I hope TMZ is treating this threat with the seriousness it deserves. After all, the last time Avenatti trained his legal firepower on an enemy in a defamation cause, his client [checks notes] got wrecked on a motion to dismiss and ended up being ordered to pay his opponent’s attorneys fees.

The opponent in said case being the president of the United States.

So TMZ had better get ready to open up its wallet and, uh, deposit a check from Michael Avenatti in the billfold, I guess.

“Levin” is Harvey Levin, head of TMZ and formerly a friend of Trump. (POTUS is chummy with all the gossipmongers from his years as a tabloid star.) As of three months ago, though, the bromance had reportedly cooled:

According to the two former editorial staffers, sometime around the start of 2018 the restrictions on anti-Trump stories mysteriously loosened. They never got a memo explaining why, but TMZ’s website is now rife with clips of celebrities criticizing the president. Recent videos have included actor Mickey Rourke calling him a “garbage can” and Levin referring to Trump’s July closed-door meeting with Russian President Vladimir Putin as “a disaster.” In early August, Trump publicly criticized basketball star LeBron James. Afterward, an article on the TMZ site defended James and referred to Trump as “the most vile President ever to hold office.” Levin then hopped on Twitter and wrote of Trump, “He’s got to go!!”

What changed? According to a person with knowledge of the relationship, not long ago Levin and Trump talked on the phone regularly. But they had a falling-out over the president’s repeated efforts to ban transgender troops from serving in the U.S. military—a policy Levin finds repugnant. (Caitlyn Jenner, formerly Bruce Jenner and Kris’s ex-husband, recently told Variety that her support for Trump had curdled over the same issue.) According to the source, Levin and Trump haven’t spoken for months.

Has the rift since healed? Or, in naming Levin as a Trump sycophant in good standing, is Avenatti just following the same strategy as he did yesterday with Jacob Wohl, blaming the domestic-violence uproar on a Trump-allied enemy in hopes that his liberal fans will arrive at the conclusion that this is all some sort of dirty trick?

As you probably know and Avenatti certainly knows, it’s difficult for a “public figure” to win a defamation suit in America even if a news report about them is badly wrong. Wrongness isn’t enough; to win you need to show “actual malice.” Actual malice doesn’t mean “Harvey Levin is a Trump crony and has it in for me.” It means showing that TMZ published something which it had reason to know was false or which it published with reckless disregard for its truth and falsity. Was it reckless for TMZ to report that Avenatti was arrested on suspicion of felony domestic violence? Er, no, because … that’s actually true:

Was it reckless of TMZ to report that the incident involved Avenatti’s ex-wife, Lisa? That was false. But (a) they updated their story to correct the record on that point and (b) once again, getting a detail wrong — even an important detail — doesn’t automatically amount to defamation. The question is whether TMZ was reckless in publishing it. How many sources did they have telling them that the incident involved Avenatti’s ex? Did they attempt to check that claim in any way? Even if they were reckless about that particular detail, could Avenatti show that his reputation was damaged by that mistake even if the rest of the report was accurate in all respects?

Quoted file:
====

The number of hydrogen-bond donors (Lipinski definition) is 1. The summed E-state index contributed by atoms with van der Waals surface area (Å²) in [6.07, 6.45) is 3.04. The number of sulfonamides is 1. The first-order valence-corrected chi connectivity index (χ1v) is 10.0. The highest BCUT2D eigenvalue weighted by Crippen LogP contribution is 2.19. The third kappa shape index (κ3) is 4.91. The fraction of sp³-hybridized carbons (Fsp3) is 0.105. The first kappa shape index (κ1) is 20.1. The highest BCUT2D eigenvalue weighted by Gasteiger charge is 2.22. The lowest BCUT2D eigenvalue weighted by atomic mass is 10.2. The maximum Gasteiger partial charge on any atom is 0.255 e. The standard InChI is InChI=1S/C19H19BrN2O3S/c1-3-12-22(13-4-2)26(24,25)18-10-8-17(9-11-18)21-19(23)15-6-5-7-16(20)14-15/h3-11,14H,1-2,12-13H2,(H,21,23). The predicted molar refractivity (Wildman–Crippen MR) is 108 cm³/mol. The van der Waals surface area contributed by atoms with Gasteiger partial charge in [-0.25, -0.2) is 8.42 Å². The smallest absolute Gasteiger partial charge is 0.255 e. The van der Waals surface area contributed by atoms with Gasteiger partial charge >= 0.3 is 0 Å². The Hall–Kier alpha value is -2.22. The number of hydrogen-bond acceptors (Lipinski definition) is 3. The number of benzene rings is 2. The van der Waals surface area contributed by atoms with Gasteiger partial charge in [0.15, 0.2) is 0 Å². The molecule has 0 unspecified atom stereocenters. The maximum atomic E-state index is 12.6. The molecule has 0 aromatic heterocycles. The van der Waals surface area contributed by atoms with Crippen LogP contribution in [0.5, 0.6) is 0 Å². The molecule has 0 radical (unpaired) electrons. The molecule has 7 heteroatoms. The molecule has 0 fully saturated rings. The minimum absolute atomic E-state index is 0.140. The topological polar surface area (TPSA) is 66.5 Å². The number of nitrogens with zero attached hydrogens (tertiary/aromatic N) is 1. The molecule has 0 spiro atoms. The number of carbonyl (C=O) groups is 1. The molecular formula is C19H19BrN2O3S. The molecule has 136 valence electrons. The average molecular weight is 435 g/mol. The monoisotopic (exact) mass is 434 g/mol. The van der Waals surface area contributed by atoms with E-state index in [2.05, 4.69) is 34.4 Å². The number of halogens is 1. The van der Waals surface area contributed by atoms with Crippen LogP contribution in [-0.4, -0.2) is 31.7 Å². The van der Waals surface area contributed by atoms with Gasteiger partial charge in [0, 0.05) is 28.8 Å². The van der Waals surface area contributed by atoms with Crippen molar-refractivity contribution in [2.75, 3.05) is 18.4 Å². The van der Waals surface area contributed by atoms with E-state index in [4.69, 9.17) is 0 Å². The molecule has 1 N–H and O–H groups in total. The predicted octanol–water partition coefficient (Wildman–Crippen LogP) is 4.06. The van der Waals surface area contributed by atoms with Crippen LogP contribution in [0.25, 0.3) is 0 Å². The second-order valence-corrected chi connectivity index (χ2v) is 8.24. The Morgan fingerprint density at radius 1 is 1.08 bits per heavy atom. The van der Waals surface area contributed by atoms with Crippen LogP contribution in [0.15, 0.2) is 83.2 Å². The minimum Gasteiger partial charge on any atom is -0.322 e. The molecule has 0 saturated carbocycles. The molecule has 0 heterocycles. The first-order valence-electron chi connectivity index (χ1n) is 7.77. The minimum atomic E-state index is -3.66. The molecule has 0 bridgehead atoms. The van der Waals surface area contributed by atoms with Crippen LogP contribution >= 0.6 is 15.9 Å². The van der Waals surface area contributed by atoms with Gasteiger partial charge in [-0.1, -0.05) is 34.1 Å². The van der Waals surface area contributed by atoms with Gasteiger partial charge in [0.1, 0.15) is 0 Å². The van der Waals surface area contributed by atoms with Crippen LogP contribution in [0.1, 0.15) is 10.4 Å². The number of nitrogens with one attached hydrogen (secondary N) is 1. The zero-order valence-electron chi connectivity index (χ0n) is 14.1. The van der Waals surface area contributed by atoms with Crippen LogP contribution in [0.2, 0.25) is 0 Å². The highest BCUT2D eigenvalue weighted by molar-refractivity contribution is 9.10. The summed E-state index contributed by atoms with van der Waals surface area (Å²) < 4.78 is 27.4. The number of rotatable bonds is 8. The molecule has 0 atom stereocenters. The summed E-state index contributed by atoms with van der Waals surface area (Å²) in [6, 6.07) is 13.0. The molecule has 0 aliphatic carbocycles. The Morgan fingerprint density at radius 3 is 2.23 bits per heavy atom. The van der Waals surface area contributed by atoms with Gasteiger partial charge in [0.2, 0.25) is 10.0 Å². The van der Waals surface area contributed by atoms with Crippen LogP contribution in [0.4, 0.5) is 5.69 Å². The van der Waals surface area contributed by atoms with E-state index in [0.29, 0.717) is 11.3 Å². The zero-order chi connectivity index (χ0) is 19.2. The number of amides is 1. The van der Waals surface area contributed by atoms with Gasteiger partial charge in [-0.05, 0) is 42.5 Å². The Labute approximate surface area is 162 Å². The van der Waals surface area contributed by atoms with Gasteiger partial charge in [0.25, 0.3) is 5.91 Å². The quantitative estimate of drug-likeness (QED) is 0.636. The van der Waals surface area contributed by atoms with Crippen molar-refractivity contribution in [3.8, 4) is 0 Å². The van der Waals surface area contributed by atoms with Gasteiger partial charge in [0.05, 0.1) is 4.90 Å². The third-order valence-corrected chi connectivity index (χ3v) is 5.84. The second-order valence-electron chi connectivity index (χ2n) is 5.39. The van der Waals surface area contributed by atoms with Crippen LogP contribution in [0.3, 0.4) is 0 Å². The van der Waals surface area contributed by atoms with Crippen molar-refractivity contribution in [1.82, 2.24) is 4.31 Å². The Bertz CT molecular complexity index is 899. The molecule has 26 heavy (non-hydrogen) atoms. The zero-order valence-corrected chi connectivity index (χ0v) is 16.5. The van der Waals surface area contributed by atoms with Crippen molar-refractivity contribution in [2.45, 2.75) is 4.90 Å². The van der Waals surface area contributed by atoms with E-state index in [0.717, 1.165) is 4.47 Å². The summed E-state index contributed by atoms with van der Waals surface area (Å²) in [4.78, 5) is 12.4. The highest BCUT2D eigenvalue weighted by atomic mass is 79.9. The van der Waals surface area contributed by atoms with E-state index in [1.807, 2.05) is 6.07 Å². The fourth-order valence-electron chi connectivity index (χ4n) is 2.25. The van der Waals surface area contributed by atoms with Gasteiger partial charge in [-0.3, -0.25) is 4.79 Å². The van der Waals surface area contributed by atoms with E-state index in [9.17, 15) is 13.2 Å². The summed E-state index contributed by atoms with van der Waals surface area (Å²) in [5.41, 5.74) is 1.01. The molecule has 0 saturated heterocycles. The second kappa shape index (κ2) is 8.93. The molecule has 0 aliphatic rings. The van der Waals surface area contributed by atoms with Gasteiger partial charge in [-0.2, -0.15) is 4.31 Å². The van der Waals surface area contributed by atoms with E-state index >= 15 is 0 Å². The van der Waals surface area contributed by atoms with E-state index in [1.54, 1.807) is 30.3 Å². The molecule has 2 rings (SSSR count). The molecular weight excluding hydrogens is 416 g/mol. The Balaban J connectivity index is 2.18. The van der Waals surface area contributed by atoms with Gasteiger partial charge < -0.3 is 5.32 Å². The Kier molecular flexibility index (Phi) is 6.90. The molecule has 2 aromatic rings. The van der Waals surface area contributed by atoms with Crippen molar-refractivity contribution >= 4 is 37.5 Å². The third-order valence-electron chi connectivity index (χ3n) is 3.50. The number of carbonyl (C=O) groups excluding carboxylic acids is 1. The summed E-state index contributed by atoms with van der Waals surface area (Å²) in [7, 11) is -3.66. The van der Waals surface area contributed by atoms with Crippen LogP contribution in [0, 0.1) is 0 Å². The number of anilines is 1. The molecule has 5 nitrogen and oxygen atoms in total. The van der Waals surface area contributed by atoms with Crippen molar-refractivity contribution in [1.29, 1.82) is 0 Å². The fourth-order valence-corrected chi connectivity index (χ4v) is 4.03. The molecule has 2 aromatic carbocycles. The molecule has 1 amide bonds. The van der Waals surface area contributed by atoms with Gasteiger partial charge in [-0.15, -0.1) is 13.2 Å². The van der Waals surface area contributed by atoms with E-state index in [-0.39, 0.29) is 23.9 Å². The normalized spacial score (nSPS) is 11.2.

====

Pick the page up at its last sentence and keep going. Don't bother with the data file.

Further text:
You can read the original story here. If all of the details mentioned in his tweets are wildly wrong, i.e. the woman having a swollen face and Avenatti allegedly saying, “She hit me first,” and he could show that TMZ never bothered to check them after its original source fed them the info, maybe he’d have a case. But to believe that TMZ was that haphazard, you’d have to believe that Levin decided to wing it on an explosive, reputation-ruining story targeting a highly litigious tort lawyer who’d just gotten finished suing the president on the same grounds that TMZ might be sued. Anything’s possible; not everything’s probable. Even assuming that Avenatti could show that the specific details he mentions were not just factually wrong but recklessly published, how much marginal damage did they do to his reputation relative to the perfectly true claim that he was arrested for domestic violence? How much extra business might he lose from a false “swollen face” detail relative to the business he’s going to lose from the fact that the LAPD hauled him in on suspicion of a terrible crime?

I don’t think Levin’s worried about going bankrupt. And I doubt Avenatti seriously believes he’ll be getting a check from them. The “open your wallet” thing is just an on-brand bit of spin to keep his fans in the fold: He’s gonna fight fight fight the evil Trumpers who are supposedly conspiring against him. Here he is yesterday talking to, er, TMZ.